Irwin Jacobs Reminisces About UCSD’s Origins

Erwin Jacobs (left) and Professor Emeritus Stuart Brody (right) spoke at Muir College's 50th anniversary event. (Cody Smith / Muir College)

In honor of Muir College’s 50th anniversary, Irwin Jacobs, Sc. D., a founding college faculty member and large-scale donor, spoke on the evolution of UC San Diego and possibilities for its future.

“The world is changing very rapidly and it’s going to continue changing rapidly, and that will open up all types of opportunities,” Jacobs said on the event stage yesterday.

Jacobs, who is also the co-founder and CEO of Qualcomm, discussed the various stages of his life, including the entrepreneurial and philanthropic. After teaching at UCSD as a computer science professor from 1966 to 1972, Jacobs and his family donated $15 million to the university’s growing engineering school, leading to the school’s dedication of its name to him. In 2003, Jacobs donated $110 million to the school to support scholarships and fellowships.

From working as one of UCSD’s first faculty members at Scripps Institute, to building up his companies Qualcomm and Linkabit, to making his endowments towards the Jacobs School of Engineering, Jacobs spoke with nostalgia, encouragement, and hope for the university’s future generations.

Organized by Muir College and the UC San Diego Alumni, the event hosted a mostly full room of  alumni, students, and faculty. Other notable guests at the event included Assistant Chancellor Susan Sterner, Dean of Jacobs School of Engineering Albert Pisano, and Executive Vice Chancellor Elizabeth Simmons. Jacobs was joined by Professor Emeritus Stuart Brody, Ph.D, who had worked for the Division of Biological Sciences for 50 years. Both Jacobs and Brody were present at the dedication of Muir College in 1967.

Brody discussed three “distinct” characteristics of UCSD when he first arrived. One, the small graduate class he worked with was partaking in experimental molecular biology, a stark contrast to Brody’s experience at Stanford University. “There was a spirit here, a spirit of adventure that I thought was interesting every time I came down here,” Brody said in his speech, adding that the ocean also helped attract him to the campus.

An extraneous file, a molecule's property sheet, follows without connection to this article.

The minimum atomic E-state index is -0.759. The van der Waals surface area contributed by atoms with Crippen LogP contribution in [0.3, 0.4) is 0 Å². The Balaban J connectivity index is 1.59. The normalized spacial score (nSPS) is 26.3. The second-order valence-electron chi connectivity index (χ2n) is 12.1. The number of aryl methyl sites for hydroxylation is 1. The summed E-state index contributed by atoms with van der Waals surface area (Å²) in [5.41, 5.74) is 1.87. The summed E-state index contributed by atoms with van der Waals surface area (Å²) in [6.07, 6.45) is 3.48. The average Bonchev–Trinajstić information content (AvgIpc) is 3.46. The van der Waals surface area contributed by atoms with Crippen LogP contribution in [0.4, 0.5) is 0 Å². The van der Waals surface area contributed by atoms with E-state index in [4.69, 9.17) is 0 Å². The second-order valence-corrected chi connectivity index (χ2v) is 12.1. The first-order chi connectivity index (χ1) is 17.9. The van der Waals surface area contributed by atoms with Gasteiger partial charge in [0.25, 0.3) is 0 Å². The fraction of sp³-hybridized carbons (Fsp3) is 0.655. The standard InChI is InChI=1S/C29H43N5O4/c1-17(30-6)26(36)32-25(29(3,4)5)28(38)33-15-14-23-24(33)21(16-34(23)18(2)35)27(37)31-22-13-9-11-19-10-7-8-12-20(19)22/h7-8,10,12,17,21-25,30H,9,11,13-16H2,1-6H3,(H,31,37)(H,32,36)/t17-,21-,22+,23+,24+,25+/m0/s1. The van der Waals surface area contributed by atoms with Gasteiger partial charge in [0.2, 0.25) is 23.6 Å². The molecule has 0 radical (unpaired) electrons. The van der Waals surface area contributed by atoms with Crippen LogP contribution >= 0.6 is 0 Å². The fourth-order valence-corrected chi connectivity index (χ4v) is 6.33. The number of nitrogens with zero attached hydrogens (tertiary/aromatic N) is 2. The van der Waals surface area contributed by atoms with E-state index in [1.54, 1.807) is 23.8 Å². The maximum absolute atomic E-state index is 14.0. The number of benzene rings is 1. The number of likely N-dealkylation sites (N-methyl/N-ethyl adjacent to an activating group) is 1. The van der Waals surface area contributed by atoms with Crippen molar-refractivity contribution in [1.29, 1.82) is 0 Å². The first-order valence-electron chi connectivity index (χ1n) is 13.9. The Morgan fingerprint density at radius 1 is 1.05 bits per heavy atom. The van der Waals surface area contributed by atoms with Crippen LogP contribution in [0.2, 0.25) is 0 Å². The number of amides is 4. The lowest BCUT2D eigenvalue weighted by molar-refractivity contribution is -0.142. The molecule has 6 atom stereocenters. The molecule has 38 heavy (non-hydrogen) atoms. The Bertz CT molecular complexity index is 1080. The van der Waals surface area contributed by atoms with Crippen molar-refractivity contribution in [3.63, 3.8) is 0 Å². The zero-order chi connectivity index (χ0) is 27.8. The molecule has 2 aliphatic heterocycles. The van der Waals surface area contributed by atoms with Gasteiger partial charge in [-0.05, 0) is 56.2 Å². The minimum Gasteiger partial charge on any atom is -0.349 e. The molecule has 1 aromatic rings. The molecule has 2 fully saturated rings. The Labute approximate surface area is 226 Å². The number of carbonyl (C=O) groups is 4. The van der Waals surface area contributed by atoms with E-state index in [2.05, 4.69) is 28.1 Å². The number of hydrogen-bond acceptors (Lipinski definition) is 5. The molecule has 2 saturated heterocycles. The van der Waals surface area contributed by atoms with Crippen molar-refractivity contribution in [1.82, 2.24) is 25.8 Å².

Brody, who has been friends with Jacobs for over 50 years, then presented Jacobs, emphasizing Jacobs’ contributions not only to UCSD but also to the greater community of La Jolla and San Diego.

“Through all his stages of life, entrepreneurial, philanthropic, academic, et cetera, Irwin has always had a set of values and persona that transcends all of those activities in that he’s been a devoted family man and for me, at least, a gracious and thoughtful friend,” said Brody.

Jacobs then highlighted the instrumental keys to starting the university.

Both Jacobs and Brody agreed that the “spirit” of UC San Diego is an integral characteristic of the campus, which Jacobs claims to have transformed the atmosphere of La Jolla since the 1960s.

“I came here from MIT and the thing that I noticed the most when I came here was it was very small and there were very few people and that had very positive aspects,” Jacobs said. “For example, at MIT, I was mostly involved with people who were engineering because I was engineering, but here, there were so few people that you had to be involved with many people from all backgrounds. It was a very special aspect.”

The event also included an audience Q & A session run by Kyler Vaughn, third year Muir student and Chair of the Muir College Council. Vaughn presented Jacobs and Brody with gifts from Muir College, which included Muir-branded backpacks containing water bottles and t-shirts. Questions from the audience ranged from concerns about new graduates entering the job market to ethical issues of technological advancements. But Jacobs made it clear, as he reiterated throughout his talk, that a strong education was the key to success.

Lastly, Jacobs praised the college system at UCSD, remarking that its purpose has become evermore relevant in today’s academia and economy. According to Jacobs, the intent of the college system was to have separate disciplines designated to each college so that all students from all colleges would be easily and regularly exposed to other disciplines on campus. Jacobs observed that today’s economy is heading towards an embracement of interdisciplinary studies, reminding him of his first days at UCSD, during which he was constantly in contact with other disciplines due to the small class size in a way that benefited him in the long run.

“The key is getting a very good education and taking a lot of basic courses, a lot of mathematics, physics, engineering, because that’s going to last no matter how things change going forward,” Jacobs said. “The second key: just be open to change. It’s going to be happening. Look for possible opportunities within those changes. There’s all kinds of special things that will yet happen.”

Anabel King is a staff writer at The Triton.